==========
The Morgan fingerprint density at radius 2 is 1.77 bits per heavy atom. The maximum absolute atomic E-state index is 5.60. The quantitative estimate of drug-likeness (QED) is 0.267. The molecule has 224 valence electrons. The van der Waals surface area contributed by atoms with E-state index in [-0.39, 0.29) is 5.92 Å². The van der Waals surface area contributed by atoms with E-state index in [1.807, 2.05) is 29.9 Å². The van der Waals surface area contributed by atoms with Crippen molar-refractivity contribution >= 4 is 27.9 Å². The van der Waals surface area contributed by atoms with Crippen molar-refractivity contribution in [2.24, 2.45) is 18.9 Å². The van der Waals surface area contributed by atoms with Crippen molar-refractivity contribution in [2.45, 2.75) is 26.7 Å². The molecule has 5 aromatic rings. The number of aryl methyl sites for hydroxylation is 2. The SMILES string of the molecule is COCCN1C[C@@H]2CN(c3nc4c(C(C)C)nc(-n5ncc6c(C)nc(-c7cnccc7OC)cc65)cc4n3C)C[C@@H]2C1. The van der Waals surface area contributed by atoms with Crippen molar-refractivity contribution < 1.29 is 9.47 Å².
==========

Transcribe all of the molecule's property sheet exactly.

The Morgan fingerprint density at radius 2 is 1.77 bits per heavy atom. The maximum absolute atomic E-state index is 5.60. The quantitative estimate of drug-likeness (QED) is 0.267. The molecule has 224 valence electrons. The van der Waals surface area contributed by atoms with E-state index in [-0.39, 0.29) is 5.92 Å². The van der Waals surface area contributed by atoms with E-state index in [1.807, 2.05) is 29.9 Å². The van der Waals surface area contributed by atoms with Crippen molar-refractivity contribution >= 4 is 27.9 Å². The van der Waals surface area contributed by atoms with Crippen molar-refractivity contribution in [2.24, 2.45) is 18.9 Å². The van der Waals surface area contributed by atoms with Crippen molar-refractivity contribution in [2.45, 2.75) is 26.7 Å². The molecule has 5 aromatic rings. The number of aryl methyl sites for hydroxylation is 2. The SMILES string of the molecule is COCCN1C[C@@H]2CN(c3nc4c(C(C)C)nc(-n5ncc6c(C)nc(-c7cnccc7OC)cc65)cc4n3C)C[C@@H]2C1. The van der Waals surface area contributed by atoms with Crippen molar-refractivity contribution < 1.29 is 9.47 Å².